This was the first project I ever used my vacuum chamber/vacuum pump for. As a result, I messed up by pouring the resin in first, then trying to degas it. This resulted in all the bubbles pushing out almost half the resin and overflowing into the chamber. Luckily I had prepared for some sort of mishap and had some excess in the cup which properly degassed and I was able to pour back into the mold.

Moral of the story, degas your resin before you pour it into the mold.

After I took out the visor, I sanded it all the way to 3000 grit sandpaper, then vigorously hand polished the whole thing using some Flitz polish. I'm thinking about dedicating a whole post to the process of polish resin to really shine like a gem, but for now this is a good brief overview. Below is a before and after of just a single quick pass of the Flitz polish.

Next I ordered a small Bluetooth Receiver. I soldered my speaker to an old audio jack and connected it to the receiver and tested to make sure I got the Left Speaker and the Right Speaker Oriented Correctly before inserting them into the helmet. I also printed a small case for the Receiver and glued it to the inside of the helmet. This way I can remove the receiver to charge it as needed. Lastly, I bought an old catcher's helmet from the Goodwill and took out the padding, washed it, and glued it to the inside of the helmet.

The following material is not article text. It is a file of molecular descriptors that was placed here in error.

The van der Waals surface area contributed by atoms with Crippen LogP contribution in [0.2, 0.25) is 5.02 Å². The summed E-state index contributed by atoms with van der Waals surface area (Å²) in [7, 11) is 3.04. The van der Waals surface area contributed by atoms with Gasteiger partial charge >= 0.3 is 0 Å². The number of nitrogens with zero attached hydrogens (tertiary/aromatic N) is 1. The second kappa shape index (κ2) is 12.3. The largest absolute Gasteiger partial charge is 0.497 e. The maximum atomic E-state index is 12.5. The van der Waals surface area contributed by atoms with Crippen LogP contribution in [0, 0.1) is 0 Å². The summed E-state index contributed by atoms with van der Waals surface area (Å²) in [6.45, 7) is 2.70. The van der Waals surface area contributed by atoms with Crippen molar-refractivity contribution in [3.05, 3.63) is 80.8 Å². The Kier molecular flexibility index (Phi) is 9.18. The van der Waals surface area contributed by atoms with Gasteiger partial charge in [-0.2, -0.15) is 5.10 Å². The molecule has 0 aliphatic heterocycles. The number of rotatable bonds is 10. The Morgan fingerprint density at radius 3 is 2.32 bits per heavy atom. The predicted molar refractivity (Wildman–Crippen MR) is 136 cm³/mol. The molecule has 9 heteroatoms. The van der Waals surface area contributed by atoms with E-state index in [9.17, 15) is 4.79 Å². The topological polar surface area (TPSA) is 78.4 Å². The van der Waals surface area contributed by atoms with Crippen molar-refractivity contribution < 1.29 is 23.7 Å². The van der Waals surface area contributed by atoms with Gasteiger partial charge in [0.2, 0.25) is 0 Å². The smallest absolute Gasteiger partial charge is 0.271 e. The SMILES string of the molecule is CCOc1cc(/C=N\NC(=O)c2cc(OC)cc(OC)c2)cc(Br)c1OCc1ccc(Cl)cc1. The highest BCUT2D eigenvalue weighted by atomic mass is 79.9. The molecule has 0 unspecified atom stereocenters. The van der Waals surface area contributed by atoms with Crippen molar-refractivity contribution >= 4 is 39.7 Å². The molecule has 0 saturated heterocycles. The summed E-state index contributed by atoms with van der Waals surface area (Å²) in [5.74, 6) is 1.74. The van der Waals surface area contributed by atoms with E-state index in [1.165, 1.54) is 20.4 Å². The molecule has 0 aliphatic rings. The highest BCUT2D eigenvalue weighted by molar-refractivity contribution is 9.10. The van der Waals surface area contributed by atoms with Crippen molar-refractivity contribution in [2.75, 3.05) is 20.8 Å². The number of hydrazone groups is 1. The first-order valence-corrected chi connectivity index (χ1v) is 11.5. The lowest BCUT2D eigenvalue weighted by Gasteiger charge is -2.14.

Here is a video showing off the audio of the helmet. Note that the Visor clarity is better when actually wearing the helmet than it appears in the video below.

Overall, I am very happy with how it turned out! If you have any further questions or comments feel free to reach out to me.


What Next?

If you are looking to create you own models like this one feel free to checkout all of my tutorials on 3D modeling and prop making techniques.

If you are looking to purchase the model so that you can print your own you can find it in the store.

Lastly, make sure to check back in every once in a while to see what I've been working on

Thank you for your time